A hearty hat-tip to Mike Starr, who informed me of this website by actually walking me by one of the stores on our way to lunch yesterday: i-SoldIt.com.

Here’s how it works: You have an item you want to sell on eBay, but you either don’t have the time to do so, or you have no freaking idea how to go about selling something on eBay. So what you do is bring your item to an iSoldIt store (they have 138 stores, located in 36 of the United States, as well as Canada and Australia). They will photograph it for you, write the text that appears on your eBay auction, wait for it to sell, then package it up in a box and send it to the seller. When the seller pays them, they send you a check.

So, to summarize: you drop off your stuff, and they send you a check.

The only downside appears to be the cost: they take 33-40%, plus eBay fees (1.5-5.25%) and payment processing fees (3%), so you could be taking home only about half of what your item sells for. That said, if your item doesn’t sell, there is no fee. You can either pick it up within 10 days of the auction’s close, or they’ll donate it to charity.

What I find most interesting about this business is the fact that eBay has a trust component to it – sellers that successfully sell a lot of items get higher ratings, which makes buyers more likely to buy from them. And since ISoldIt aggregates sellers, they are (or at least, they claim to be) the #1 Seller on eBay, which can actually help your item get sold.

A real bricks & mortar implementation of an eCommerce idea. I’m surprised I hadn’t heard of it before now…

Categories: Random Acts of Blogging | No Comments »

Weird Holiday Gifts

Thursday, December 27th, 2007

Returned that tie you got for Christmas and don’t know what to do with the resulting gift card? Know someone who’s birthday is December 27th and frustrated by the lack of items on the shelves in the recently ransacked stores? Have no fear – Matthew Baldwin is here with his 2007 Holiday Christmas Survival Guide for Slackers Cultural Warriors. I encourage you to click through, and peruse the whole thing, but allow me to call out some of the highlights:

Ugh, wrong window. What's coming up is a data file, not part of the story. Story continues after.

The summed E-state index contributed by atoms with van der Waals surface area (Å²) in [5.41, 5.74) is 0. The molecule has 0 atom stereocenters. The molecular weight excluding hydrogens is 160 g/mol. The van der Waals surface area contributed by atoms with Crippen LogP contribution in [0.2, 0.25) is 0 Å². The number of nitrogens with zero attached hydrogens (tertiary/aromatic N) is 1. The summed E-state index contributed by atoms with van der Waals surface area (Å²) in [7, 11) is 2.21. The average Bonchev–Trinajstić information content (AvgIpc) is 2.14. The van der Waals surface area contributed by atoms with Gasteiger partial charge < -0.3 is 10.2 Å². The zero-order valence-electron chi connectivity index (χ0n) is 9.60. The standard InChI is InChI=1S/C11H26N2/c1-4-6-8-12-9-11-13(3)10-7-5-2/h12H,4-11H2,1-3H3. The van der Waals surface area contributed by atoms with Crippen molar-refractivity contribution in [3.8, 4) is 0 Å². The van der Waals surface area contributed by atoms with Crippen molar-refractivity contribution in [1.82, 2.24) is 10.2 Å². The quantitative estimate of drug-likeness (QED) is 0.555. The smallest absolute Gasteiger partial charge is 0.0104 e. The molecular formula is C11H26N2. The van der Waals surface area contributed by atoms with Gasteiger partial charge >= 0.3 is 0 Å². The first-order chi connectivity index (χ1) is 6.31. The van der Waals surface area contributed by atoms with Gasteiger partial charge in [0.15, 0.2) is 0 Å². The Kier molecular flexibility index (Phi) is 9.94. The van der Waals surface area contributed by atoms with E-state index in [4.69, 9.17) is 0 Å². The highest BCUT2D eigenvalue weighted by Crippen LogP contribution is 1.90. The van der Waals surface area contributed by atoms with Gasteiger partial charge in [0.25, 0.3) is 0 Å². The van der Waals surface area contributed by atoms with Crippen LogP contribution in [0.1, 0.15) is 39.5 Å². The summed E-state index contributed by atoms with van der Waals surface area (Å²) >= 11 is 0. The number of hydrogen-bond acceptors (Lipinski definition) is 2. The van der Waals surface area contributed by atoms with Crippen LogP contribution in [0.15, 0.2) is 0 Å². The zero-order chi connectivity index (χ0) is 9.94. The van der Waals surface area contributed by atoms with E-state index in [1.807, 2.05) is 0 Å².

There’s the Electronic Rock, Paper, Scissors Keychain (pictured) for when you just can’t be bothered to make a decision and change the shape of your hand all at the same time.

Then there’s a series of exercise bikes and treadmills connected to video game controllers, so your kids can get some actual exercise while playing video games, helping them to narrowly avoid the whole “go outside and play actual sports” thing.

Oh, and if you have a dollar but can’t find a match to burn it with, you can always send someone a GIF image of a Christmas gift and Facebook will take the dollar off your hands for you.

Moving on, we have the Viag-Ring, which is a plastic ring that holds a single Viagra tablet underneath a piece of glass (I’m guessing plastic, but whatever…) that says, “In Case of Emergency, Break Glass” (also pictured).

And finally, since we are approaching an election year, there’s the Hillary Nutcracker. I think this one pretty much speaks for itself.

So there you have it, my favorite items from Matthew Baldwin’s list of his favorite items available for purchase this holiday season. Happy Exchanging, everyone…

Categories: The World Wide Weird | No Comments »

The Year in Review According to JibJab..

Saturday, December 22nd, 2007

This is awesome:

Don’t send a lame Holiday eCard. Try JibJab Sendables!


Categories: Random Acts of Blogging | No Comments »

Mitt Romney Impersonates Al Gore

Friday, December 21st, 2007

According to Chris Kelly at the The Huffington Post, earlier this month, Mitt Romney said this:

I saw my father march with Martin Luther King

Chris then decides to fuel the Gaffe Machine as follows:

So, well, that’s that. Except, according to a report in the Boston Phoenix, it turns out that depends on what your definition of “saw” is. And “march.” And “with.” And “Martin Luther King.”